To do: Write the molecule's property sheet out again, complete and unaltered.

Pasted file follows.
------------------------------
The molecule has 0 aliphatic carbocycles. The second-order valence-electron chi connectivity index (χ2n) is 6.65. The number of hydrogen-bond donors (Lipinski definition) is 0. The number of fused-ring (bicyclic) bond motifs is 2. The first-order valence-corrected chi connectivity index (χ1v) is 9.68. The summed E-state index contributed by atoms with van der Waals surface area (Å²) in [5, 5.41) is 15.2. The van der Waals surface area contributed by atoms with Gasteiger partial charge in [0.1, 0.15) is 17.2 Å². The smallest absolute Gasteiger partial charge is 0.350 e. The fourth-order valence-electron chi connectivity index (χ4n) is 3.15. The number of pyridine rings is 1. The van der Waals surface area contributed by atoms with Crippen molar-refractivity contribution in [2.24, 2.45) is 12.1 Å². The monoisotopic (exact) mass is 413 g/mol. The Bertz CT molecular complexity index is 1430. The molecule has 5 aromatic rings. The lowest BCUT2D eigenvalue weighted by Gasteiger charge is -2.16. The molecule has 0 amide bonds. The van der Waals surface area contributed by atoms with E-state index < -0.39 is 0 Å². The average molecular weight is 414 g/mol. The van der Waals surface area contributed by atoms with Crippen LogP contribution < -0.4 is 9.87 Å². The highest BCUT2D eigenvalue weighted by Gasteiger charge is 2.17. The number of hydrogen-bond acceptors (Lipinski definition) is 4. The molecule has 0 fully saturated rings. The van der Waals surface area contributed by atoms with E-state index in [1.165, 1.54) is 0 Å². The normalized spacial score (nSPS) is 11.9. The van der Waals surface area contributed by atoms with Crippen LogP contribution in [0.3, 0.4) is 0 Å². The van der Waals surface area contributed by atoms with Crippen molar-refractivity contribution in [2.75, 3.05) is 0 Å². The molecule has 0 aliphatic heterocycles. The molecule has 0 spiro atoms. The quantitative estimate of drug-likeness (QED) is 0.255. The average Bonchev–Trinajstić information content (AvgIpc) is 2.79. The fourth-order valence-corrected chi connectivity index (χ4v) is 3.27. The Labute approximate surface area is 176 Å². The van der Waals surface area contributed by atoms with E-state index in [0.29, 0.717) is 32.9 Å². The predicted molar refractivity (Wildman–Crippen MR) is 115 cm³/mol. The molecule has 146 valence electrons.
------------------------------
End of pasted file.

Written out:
The molecule has 0 aliphatic carbocycles. The second-order valence-electron chi connectivity index (χ2n) is 6.65. The number of hydrogen-bond donors (Lipinski definition) is 0. The number of fused-ring (bicyclic) bond motifs is 2. The first-order valence-corrected chi connectivity index (χ1v) is 9.68. The summed E-state index contributed by atoms with van der Waals surface area (Å²) in [5, 5.41) is 15.2. The van der Waals surface area contributed by atoms with Gasteiger partial charge in [0.1, 0.15) is 17.2 Å². The smallest absolute Gasteiger partial charge is 0.350 e. The fourth-order valence-electron chi connectivity index (χ4n) is 3.15. The number of pyridine rings is 1. The van der Waals surface area contributed by atoms with Crippen molar-refractivity contribution in [2.24, 2.45) is 12.1 Å². The monoisotopic (exact) mass is 413 g/mol. The Bertz CT molecular complexity index is 1430. The molecule has 5 aromatic rings. The lowest BCUT2D eigenvalue weighted by Gasteiger charge is -2.16. The molecule has 0 amide bonds. The van der Waals surface area contributed by atoms with E-state index < -0.39 is 0 Å². The average molecular weight is 414 g/mol. The van der Waals surface area contributed by atoms with Crippen LogP contribution < -0.4 is 9.87 Å². The highest BCUT2D eigenvalue weighted by Gasteiger charge is 2.17. The number of hydrogen-bond acceptors (Lipinski definition) is 4. The molecule has 0 fully saturated rings. The van der Waals surface area contributed by atoms with E-state index in [1.165, 1.54) is 0 Å². The normalized spacial score (nSPS) is 11.9. The van der Waals surface area contributed by atoms with Crippen LogP contribution in [0.3, 0.4) is 0 Å². The van der Waals surface area contributed by atoms with Crippen molar-refractivity contribution in [2.75, 3.05) is 0 Å². The molecule has 0 aliphatic heterocycles. The molecule has 0 spiro atoms. The quantitative estimate of drug-likeness (QED) is 0.255. The average Bonchev–Trinajstić information content (AvgIpc) is 2.79. The fourth-order valence-corrected chi connectivity index (χ4v) is 3.27. The Labute approximate surface area is 176 Å². The van der Waals surface area contributed by atoms with E-state index in [0.29, 0.717) is 32.9 Å². The predicted molar refractivity (Wildman–Crippen MR) is 115 cm³/mol. The molecule has 146 valence electrons.